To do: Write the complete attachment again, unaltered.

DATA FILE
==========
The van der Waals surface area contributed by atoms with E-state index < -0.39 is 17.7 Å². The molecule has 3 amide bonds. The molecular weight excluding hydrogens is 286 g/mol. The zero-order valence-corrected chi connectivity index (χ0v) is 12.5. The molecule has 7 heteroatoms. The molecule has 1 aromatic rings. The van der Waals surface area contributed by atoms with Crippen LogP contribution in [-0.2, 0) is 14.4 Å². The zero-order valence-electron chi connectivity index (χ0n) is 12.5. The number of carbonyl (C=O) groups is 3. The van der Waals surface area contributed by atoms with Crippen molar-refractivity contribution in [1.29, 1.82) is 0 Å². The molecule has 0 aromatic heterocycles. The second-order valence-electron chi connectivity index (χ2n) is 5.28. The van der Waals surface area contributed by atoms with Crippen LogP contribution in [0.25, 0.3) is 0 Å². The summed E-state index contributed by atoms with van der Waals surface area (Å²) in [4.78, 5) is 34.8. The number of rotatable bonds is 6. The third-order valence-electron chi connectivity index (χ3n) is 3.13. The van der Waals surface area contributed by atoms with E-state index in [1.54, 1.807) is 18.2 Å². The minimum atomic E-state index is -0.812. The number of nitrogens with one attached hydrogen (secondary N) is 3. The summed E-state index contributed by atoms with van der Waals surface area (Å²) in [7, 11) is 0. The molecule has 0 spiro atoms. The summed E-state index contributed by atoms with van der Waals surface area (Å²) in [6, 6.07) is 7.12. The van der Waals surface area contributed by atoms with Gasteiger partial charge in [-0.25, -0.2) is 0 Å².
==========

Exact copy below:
The van der Waals surface area contributed by atoms with E-state index < -0.39 is 17.7 Å². The molecule has 3 amide bonds. The molecular weight excluding hydrogens is 286 g/mol. The zero-order valence-corrected chi connectivity index (χ0v) is 12.5. The molecule has 7 heteroatoms. The molecule has 1 aromatic rings. The van der Waals surface area contributed by atoms with Crippen LogP contribution in [-0.2, 0) is 14.4 Å². The zero-order valence-electron chi connectivity index (χ0n) is 12.5. The number of carbonyl (C=O) groups is 3. The van der Waals surface area contributed by atoms with Crippen molar-refractivity contribution in [1.29, 1.82) is 0 Å². The molecule has 0 aromatic heterocycles. The second-order valence-electron chi connectivity index (χ2n) is 5.28. The van der Waals surface area contributed by atoms with Crippen LogP contribution in [0.25, 0.3) is 0 Å². The summed E-state index contributed by atoms with van der Waals surface area (Å²) in [4.78, 5) is 34.8. The number of rotatable bonds is 6. The third-order valence-electron chi connectivity index (χ3n) is 3.13. The van der Waals surface area contributed by atoms with E-state index in [1.54, 1.807) is 18.2 Å². The minimum atomic E-state index is -0.812. The number of nitrogens with one attached hydrogen (secondary N) is 3. The summed E-state index contributed by atoms with van der Waals surface area (Å²) in [7, 11) is 0. The molecule has 0 spiro atoms. The summed E-state index contributed by atoms with van der Waals surface area (Å²) in [6, 6.07) is 7.12. The van der Waals surface area contributed by atoms with Gasteiger partial charge in [-0.25, -0.2) is 0 Å².